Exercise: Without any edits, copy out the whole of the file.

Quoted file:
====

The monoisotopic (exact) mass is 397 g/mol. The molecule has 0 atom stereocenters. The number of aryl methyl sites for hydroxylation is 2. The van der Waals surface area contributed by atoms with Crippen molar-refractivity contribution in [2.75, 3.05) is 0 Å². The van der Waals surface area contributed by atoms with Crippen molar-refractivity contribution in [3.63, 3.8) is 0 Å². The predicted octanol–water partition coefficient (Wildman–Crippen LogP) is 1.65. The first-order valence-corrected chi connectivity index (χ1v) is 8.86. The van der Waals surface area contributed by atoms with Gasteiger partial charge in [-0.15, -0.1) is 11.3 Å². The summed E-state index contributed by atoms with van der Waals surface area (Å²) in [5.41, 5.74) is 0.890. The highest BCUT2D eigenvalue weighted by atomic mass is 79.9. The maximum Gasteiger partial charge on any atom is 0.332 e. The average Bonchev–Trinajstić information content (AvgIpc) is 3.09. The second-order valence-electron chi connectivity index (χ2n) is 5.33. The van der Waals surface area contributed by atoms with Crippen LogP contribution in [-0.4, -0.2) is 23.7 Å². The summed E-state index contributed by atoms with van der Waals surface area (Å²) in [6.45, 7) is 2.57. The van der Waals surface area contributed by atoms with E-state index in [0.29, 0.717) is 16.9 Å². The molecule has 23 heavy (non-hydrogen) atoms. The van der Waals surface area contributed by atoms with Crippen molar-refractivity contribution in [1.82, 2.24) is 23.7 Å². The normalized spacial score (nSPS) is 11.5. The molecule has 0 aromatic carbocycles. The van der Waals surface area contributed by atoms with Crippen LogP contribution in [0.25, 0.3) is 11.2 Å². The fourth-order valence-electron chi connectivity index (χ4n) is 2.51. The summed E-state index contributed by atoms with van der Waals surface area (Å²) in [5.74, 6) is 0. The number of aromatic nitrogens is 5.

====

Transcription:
The monoisotopic (exact) mass is 397 g/mol. The molecule has 0 atom stereocenters. The number of aryl methyl sites for hydroxylation is 2. The van der Waals surface area contributed by atoms with Crippen molar-refractivity contribution in [2.75, 3.05) is 0 Å². The van der Waals surface area contributed by atoms with Crippen molar-refractivity contribution in [3.63, 3.8) is 0 Å². The predicted octanol–water partition coefficient (Wildman–Crippen LogP) is 1.65. The first-order valence-corrected chi connectivity index (χ1v) is 8.86. The van der Waals surface area contributed by atoms with Gasteiger partial charge in [-0.15, -0.1) is 11.3 Å². The summed E-state index contributed by atoms with van der Waals surface area (Å²) in [5.41, 5.74) is 0.890. The highest BCUT2D eigenvalue weighted by atomic mass is 79.9. The maximum Gasteiger partial charge on any atom is 0.332 e. The average Bonchev–Trinajstić information content (AvgIpc) is 3.09. The second-order valence-electron chi connectivity index (χ2n) is 5.33. The van der Waals surface area contributed by atoms with Crippen LogP contribution in [-0.4, -0.2) is 23.7 Å². The summed E-state index contributed by atoms with van der Waals surface area (Å²) in [6.45, 7) is 2.57. The van der Waals surface area contributed by atoms with E-state index in [0.29, 0.717) is 16.9 Å². The molecule has 23 heavy (non-hydrogen) atoms. The van der Waals surface area contributed by atoms with Crippen molar-refractivity contribution in [1.82, 2.24) is 23.7 Å². The normalized spacial score (nSPS) is 11.5. The molecule has 0 aromatic carbocycles. The van der Waals surface area contributed by atoms with Crippen LogP contribution in [0.25, 0.3) is 11.2 Å². The fourth-order valence-electron chi connectivity index (χ4n) is 2.51. The summed E-state index contributed by atoms with van der Waals surface area (Å²) in [5.74, 6) is 0. The number of aromatic nitrogens is 5.